I took flying lessons as a teenager and I recall that the glide ratio for a Cessna was 17:1 and for a 737 it was 3:1. I would probably take the Cessna first in an emergency, followed by a helicopter auto rotating, and then the Boeing.

  8. One of the key things to understand is that New Yorkers overwhelmingly demanded this heliport be shut down due to noise and other environmental issues yet it is still in operation. Perhaps a tragedy like this will finally get it shut down. These stupid helicopters create a huge and unnecessary environmental footprint and honestly you barely save any travel time from the far west side to JFK much of the day.

    And blame the Manhattan traffic mess of the past five years on Uber as most professional analyses have done.

  9. “If a plane’s engines stop, it can glide a bit. If a helicopter’s engine stops, it suddenly becomes a rock. At least that’s my understanding.”

    That’s not completely true, but also not too far off.

    First off, a plane can glide more than a bit if the engines stop. An airliner from cruise altitude can glide over 100 miles with no engine power. Essentially, aerodynamically, everything works exactly the same, with the obvious exception of not being able to maintain altitude or climb without losing airspeed and, as a result, go-around isn’t an option.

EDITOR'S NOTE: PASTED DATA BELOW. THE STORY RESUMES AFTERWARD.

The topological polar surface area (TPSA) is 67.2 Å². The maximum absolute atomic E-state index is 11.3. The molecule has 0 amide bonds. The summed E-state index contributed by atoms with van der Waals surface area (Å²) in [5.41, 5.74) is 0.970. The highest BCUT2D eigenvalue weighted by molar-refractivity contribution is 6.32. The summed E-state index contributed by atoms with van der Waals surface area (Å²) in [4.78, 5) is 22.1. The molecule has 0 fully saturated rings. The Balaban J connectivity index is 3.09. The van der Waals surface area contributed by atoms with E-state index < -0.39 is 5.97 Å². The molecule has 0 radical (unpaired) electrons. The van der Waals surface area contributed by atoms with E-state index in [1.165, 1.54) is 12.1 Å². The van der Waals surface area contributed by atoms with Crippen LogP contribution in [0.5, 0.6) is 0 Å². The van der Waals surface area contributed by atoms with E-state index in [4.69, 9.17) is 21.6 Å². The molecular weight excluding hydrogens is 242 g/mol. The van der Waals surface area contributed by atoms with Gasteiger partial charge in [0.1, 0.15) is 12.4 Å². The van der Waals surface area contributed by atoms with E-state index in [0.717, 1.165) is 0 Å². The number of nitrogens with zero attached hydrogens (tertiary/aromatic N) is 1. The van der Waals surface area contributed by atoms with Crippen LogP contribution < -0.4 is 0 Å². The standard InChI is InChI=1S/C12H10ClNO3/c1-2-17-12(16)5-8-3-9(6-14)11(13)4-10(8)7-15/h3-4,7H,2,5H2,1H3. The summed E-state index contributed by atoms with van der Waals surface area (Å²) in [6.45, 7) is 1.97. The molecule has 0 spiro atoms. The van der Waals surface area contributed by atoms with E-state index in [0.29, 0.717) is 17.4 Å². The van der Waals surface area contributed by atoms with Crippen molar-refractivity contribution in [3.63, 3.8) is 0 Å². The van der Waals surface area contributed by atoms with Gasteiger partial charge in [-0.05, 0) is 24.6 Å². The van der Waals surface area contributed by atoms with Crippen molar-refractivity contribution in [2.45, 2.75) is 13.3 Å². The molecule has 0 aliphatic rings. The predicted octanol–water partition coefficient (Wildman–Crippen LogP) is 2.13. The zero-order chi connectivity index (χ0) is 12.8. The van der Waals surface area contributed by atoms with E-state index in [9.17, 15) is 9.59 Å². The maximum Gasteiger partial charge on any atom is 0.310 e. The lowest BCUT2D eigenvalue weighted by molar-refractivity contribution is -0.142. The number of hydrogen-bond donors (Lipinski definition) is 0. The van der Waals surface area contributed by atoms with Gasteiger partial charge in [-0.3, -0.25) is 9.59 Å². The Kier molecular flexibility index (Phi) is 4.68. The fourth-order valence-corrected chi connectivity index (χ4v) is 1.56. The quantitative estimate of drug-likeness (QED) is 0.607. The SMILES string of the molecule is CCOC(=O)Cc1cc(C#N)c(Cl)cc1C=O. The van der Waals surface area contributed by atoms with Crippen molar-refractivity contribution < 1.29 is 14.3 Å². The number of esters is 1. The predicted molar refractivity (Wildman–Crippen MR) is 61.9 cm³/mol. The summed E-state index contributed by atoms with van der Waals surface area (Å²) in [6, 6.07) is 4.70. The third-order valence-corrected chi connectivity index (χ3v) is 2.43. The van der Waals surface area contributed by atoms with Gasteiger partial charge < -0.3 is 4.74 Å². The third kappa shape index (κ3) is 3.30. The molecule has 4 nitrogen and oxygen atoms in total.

For helicopters, there’s a technique called “autorotation.” For the most part, the helicopter does indeed drop like a rock, but, since the pilot has control over the pitch of the blades (the angle at which the blades move through the air,) they can reverse it from normal where the air moving through the blades during the fall will keep the blades spinning. Then, as the helicopter nears the ground, it can switch the pitch back to normal and use the momentum of the rotor to slow the descent just before reaching the ground for a soft(er) landing. It’s not nearly as safe as a gliding airplane (which is little different from a powered one, aside from the impossibility of go-around,) but it gives a decent chance of survival.

  10. @Donna

    Your memory regarding glide ratios is very wrong. It sounds more like you’re thinking of a jet fighter than a 737. Airliners (including the 737) have very good glide ratios, much better than any Cessna you’d have flown. Also, your Cessna almost certainly did not have a 17:1 glide ratio. More like 9:1 or maybe 10:1. The 737 is closer to double that figure.